In California, organic dairies tend to be concentrated in the North Bay and coastal regions of Sonoma, Marin and Humboldt counties.

"There just aren't very many areas, especially here in California, where cows can go out and graze and meet those (pasture) requirements," Humboldt County organic dairy farmer John Vevoda said.

Last year, the U.S. Department of Agriculture relaxed the pasture rule because of lack of grass growth in drought-stricken regions. Bordessa said if his region does not receive more rain, "it might be real tough to make the pasture rules again."

Because organic dairy cows get much of their feed from grass, they also produce less milk than conventional cows, Vevoda said.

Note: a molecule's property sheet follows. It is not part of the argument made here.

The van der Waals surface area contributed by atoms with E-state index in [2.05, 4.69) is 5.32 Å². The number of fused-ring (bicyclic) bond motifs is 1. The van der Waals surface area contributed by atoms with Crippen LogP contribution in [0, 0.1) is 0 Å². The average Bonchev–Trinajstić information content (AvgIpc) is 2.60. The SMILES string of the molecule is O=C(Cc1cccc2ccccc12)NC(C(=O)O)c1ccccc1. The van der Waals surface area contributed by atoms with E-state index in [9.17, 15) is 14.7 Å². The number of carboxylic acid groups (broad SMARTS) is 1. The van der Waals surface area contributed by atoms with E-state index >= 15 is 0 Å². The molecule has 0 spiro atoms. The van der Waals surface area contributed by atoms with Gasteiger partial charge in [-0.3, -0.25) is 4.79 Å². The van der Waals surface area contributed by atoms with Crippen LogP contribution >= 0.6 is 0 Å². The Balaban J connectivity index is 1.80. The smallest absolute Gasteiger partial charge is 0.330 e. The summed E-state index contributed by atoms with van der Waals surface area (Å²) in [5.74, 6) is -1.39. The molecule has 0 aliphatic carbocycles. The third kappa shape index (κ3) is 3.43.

Nutrients in grass vary throughout the year, Ghirardelli noted, and that could affect milk production.

Purchasing other feed ingredients such as soybean meal and grains—most of which are imported from other states and other countries—also has been difficult, Vevoda said. Snarls in railroad traffic have caused delays in shipments, and the recent slowdowns at West Coast ports added a new obstacle for deliveries, he said.

Because of these ongoing feed issues, Vevoda said he's looking to just maintain his herd and make do with "whatever our land will produce." With the drought and grasses not growing, this means there will be less milk production, creating more of a shortage, he added.

Conventional dairy farmers continue to struggle with market volatility and, more recently, falling prices, and Blake Alexandre, an organic dairy farmer in Del Norte County, noted that organic farmers have had their own struggles with depressed milk prices and mounting feed costs that made production unprofitable and expansion difficult.